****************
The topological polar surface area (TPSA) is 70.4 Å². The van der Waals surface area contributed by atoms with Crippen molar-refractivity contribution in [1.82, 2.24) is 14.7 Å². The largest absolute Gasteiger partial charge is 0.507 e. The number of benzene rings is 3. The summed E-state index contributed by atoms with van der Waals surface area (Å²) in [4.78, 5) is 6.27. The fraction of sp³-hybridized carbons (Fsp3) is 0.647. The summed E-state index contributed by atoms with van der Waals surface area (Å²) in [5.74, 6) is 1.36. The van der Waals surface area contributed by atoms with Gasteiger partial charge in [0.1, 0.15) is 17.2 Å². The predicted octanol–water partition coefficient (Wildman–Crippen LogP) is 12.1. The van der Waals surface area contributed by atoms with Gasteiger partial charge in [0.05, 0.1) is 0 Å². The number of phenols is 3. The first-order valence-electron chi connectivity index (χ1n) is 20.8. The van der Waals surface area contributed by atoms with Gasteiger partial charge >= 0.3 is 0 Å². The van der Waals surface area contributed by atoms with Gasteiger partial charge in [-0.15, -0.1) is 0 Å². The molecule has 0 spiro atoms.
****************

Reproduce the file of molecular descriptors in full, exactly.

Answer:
The topological polar surface area (TPSA) is 70.4 Å². The van der Waals surface area contributed by atoms with Crippen molar-refractivity contribution in [1.82, 2.24) is 14.7 Å². The largest absolute Gasteiger partial charge is 0.507 e. The number of benzene rings is 3. The summed E-state index contributed by atoms with van der Waals surface area (Å²) in [4.78, 5) is 6.27. The fraction of sp³-hybridized carbons (Fsp3) is 0.647. The summed E-state index contributed by atoms with van der Waals surface area (Å²) in [5.74, 6) is 1.36. The van der Waals surface area contributed by atoms with Gasteiger partial charge in [0.1, 0.15) is 17.2 Å². The predicted octanol–water partition coefficient (Wildman–Crippen LogP) is 12.1. The van der Waals surface area contributed by atoms with Gasteiger partial charge in [0.05, 0.1) is 0 Å². The number of phenols is 3. The first-order valence-electron chi connectivity index (χ1n) is 20.8. The van der Waals surface area contributed by atoms with Gasteiger partial charge >= 0.3 is 0 Å². The van der Waals surface area contributed by atoms with Gasteiger partial charge in [-0.15, -0.1) is 0 Å². The molecule has 0 spiro atoms.